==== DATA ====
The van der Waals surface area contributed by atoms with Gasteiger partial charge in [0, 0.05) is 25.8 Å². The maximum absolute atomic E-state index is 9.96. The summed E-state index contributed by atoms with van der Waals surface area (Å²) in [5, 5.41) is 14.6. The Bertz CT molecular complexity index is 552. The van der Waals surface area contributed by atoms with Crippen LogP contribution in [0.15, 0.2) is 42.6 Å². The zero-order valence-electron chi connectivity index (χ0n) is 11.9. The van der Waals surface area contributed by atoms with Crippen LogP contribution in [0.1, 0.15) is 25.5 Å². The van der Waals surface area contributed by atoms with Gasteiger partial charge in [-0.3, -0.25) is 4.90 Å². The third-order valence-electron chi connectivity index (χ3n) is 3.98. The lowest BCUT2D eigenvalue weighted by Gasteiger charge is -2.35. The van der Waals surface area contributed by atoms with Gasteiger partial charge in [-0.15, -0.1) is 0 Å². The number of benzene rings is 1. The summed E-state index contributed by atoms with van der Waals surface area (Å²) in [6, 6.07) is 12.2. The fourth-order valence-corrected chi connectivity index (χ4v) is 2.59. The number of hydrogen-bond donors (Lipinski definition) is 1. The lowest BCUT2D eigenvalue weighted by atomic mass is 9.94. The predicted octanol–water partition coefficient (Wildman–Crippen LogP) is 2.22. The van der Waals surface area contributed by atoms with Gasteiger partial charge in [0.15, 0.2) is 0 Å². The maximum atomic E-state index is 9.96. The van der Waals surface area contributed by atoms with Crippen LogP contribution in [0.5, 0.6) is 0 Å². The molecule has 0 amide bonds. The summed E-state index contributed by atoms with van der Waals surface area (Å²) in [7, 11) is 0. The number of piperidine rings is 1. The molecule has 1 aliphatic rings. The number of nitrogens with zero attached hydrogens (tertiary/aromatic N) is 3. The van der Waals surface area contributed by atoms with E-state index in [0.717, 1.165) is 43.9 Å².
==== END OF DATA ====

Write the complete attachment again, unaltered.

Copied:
The van der Waals surface area contributed by atoms with Gasteiger partial charge in [0, 0.05) is 25.8 Å². The maximum absolute atomic E-state index is 9.96. The summed E-state index contributed by atoms with van der Waals surface area (Å²) in [5, 5.41) is 14.6. The Bertz CT molecular complexity index is 552. The van der Waals surface area contributed by atoms with Crippen LogP contribution in [0.15, 0.2) is 42.6 Å². The zero-order valence-electron chi connectivity index (χ0n) is 11.9. The van der Waals surface area contributed by atoms with Crippen LogP contribution in [0.1, 0.15) is 25.5 Å². The van der Waals surface area contributed by atoms with Gasteiger partial charge in [-0.3, -0.25) is 4.90 Å². The third-order valence-electron chi connectivity index (χ3n) is 3.98. The lowest BCUT2D eigenvalue weighted by Gasteiger charge is -2.35. The van der Waals surface area contributed by atoms with Gasteiger partial charge in [-0.15, -0.1) is 0 Å². The number of benzene rings is 1. The summed E-state index contributed by atoms with van der Waals surface area (Å²) in [6, 6.07) is 12.2. The fourth-order valence-corrected chi connectivity index (χ4v) is 2.59. The number of hydrogen-bond donors (Lipinski definition) is 1. The lowest BCUT2D eigenvalue weighted by atomic mass is 9.94. The predicted octanol–water partition coefficient (Wildman–Crippen LogP) is 2.22. The van der Waals surface area contributed by atoms with Gasteiger partial charge in [0.15, 0.2) is 0 Å². The maximum atomic E-state index is 9.96. The van der Waals surface area contributed by atoms with Crippen LogP contribution in [0.5, 0.6) is 0 Å². The molecule has 0 amide bonds. The summed E-state index contributed by atoms with van der Waals surface area (Å²) in [7, 11) is 0. The number of piperidine rings is 1. The molecule has 1 aliphatic rings. The number of nitrogens with zero attached hydrogens (tertiary/aromatic N) is 3. The van der Waals surface area contributed by atoms with E-state index in [0.717, 1.165) is 43.9 Å².